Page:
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The highly infectious and potentially more deadly COVID-19 variant that originated in India is now the dominant strain in the United Kingdom, a trajectory health officials are working to prevent in the United States, top coronavirus expert Anthony Fauci, MD, said at a news conference Tuesday.
Variant B.1.1.7 was previously the most common strain in the U.K., where it originated. Now, Delta, also known as B.1.617.2, accounts for a majority of U.K. cases. The Delta variant accounts for 6% of sequenced cases in the U.S, while B.1.1.7 remains the dominant strain.
“The Delta variant has been reported in 60 countries, including the U.K. and USA. Clearly now its transmissibility appears to be greater than the wild-type alpha variant,” Fauci said. “In England, B.1.1.7 was dominant, and then [Delta] took over. We cannot let this happen in the United States.”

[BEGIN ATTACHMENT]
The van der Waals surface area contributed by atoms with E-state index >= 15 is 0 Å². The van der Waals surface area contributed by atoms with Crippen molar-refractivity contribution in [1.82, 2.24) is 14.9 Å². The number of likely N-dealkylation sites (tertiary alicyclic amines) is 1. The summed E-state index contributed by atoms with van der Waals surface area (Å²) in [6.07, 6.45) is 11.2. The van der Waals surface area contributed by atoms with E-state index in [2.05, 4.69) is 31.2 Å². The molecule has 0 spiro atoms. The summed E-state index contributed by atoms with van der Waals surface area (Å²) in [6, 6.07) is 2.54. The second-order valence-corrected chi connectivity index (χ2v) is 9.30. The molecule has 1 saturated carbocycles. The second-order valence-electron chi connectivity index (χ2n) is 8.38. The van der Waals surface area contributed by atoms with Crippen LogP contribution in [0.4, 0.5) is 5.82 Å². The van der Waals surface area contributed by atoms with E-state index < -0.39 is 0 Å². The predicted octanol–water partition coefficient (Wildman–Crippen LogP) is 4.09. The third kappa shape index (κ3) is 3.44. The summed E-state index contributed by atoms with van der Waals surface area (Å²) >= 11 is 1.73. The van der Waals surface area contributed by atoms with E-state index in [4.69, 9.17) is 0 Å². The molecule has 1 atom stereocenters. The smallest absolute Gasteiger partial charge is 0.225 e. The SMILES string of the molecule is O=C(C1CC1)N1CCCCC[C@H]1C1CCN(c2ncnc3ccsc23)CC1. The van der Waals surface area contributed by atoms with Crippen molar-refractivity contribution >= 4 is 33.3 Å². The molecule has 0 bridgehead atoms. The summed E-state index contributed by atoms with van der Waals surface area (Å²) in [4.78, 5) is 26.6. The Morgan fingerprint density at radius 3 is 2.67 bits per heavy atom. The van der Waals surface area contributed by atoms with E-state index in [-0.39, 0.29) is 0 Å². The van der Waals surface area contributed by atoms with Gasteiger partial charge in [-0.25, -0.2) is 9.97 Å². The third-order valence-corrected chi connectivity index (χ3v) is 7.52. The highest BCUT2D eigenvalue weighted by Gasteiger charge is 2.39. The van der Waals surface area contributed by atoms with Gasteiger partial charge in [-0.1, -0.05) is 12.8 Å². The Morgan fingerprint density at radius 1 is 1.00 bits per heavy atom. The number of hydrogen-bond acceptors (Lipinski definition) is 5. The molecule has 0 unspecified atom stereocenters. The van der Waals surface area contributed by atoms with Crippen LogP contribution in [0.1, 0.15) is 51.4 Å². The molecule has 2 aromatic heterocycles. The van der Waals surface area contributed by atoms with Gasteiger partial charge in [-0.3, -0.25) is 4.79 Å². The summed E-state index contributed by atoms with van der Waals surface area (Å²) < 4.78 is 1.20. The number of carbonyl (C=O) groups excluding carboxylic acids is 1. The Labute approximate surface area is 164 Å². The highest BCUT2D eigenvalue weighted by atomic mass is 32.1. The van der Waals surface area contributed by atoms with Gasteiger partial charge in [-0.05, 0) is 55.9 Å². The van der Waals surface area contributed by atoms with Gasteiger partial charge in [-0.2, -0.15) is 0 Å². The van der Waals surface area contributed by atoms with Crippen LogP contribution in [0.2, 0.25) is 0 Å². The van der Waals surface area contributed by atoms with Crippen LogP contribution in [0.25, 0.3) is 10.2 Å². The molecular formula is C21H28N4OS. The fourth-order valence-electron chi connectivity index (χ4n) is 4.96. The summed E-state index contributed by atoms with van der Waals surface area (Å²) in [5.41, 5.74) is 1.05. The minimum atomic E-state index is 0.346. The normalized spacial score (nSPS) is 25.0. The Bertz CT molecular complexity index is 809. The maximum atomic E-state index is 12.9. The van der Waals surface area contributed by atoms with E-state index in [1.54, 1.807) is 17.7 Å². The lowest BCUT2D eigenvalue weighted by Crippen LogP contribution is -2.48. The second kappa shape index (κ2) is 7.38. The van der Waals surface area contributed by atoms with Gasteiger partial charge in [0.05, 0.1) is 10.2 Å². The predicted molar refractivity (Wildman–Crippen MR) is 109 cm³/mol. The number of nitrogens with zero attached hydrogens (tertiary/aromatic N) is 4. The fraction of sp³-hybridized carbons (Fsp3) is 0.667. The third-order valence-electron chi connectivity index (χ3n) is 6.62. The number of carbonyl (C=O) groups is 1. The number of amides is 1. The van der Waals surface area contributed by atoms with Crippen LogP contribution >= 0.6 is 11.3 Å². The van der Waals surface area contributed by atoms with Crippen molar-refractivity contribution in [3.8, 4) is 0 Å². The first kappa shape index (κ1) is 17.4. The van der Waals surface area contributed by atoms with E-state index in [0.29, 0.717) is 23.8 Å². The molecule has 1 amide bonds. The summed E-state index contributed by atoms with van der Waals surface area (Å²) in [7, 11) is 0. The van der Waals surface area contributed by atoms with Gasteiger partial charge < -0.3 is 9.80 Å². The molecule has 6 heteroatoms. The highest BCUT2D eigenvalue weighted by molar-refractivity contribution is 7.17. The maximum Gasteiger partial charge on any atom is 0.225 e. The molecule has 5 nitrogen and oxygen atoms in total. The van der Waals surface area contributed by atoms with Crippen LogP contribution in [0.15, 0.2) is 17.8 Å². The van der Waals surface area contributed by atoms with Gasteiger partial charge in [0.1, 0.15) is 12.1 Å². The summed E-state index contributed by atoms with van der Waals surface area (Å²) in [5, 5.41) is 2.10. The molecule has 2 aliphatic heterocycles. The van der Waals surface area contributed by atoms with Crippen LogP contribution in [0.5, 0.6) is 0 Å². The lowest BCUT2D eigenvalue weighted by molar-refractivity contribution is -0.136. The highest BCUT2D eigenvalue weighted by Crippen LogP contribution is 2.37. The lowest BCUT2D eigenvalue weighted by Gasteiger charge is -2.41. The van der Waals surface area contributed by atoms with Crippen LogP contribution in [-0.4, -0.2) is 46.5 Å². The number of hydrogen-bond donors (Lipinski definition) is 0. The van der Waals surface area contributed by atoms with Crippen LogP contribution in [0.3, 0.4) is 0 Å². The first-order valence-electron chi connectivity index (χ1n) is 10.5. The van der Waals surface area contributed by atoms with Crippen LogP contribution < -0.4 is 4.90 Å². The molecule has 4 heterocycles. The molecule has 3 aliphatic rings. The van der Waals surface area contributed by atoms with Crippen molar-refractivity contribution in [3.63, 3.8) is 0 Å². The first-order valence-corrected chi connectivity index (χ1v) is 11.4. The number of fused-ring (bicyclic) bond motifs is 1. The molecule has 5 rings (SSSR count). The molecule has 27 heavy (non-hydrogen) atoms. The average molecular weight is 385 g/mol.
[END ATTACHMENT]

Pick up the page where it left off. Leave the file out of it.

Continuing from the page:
Delta’s transmission is also peaking in younger groups abroad, specifically people ages 12-20, Fauci said.
He called Delta’s high transmissibility a “powerful argument” to get vaccinated and restated the administration’s goal of getting 70% of the U.S. at least partially immunized by July 4.
Fauci cited research showing that both the Pfizer and the AstraZeneca vaccines protect against the Delta variant.
A Public Health England study examined health data from 1,054 people taken in April and May and found the Pfizer vaccine was 88% effective against Delta, while AstraZeneca was 60% effective. Fauci stressed the importance of getting the second shot. Just one dose of the Pfizer vaccine was only 33% effective.
“If you’ve gotten your first dose, make sure to get that second dose,” Fauci said. “For those who have not been vaccinated, please get vaccinated.”
Fauci said there is research underway on the use of boosters for both the original COVID-19 virus and the variants, but did not specify when they may be available.
Créditos: Comité científico Covid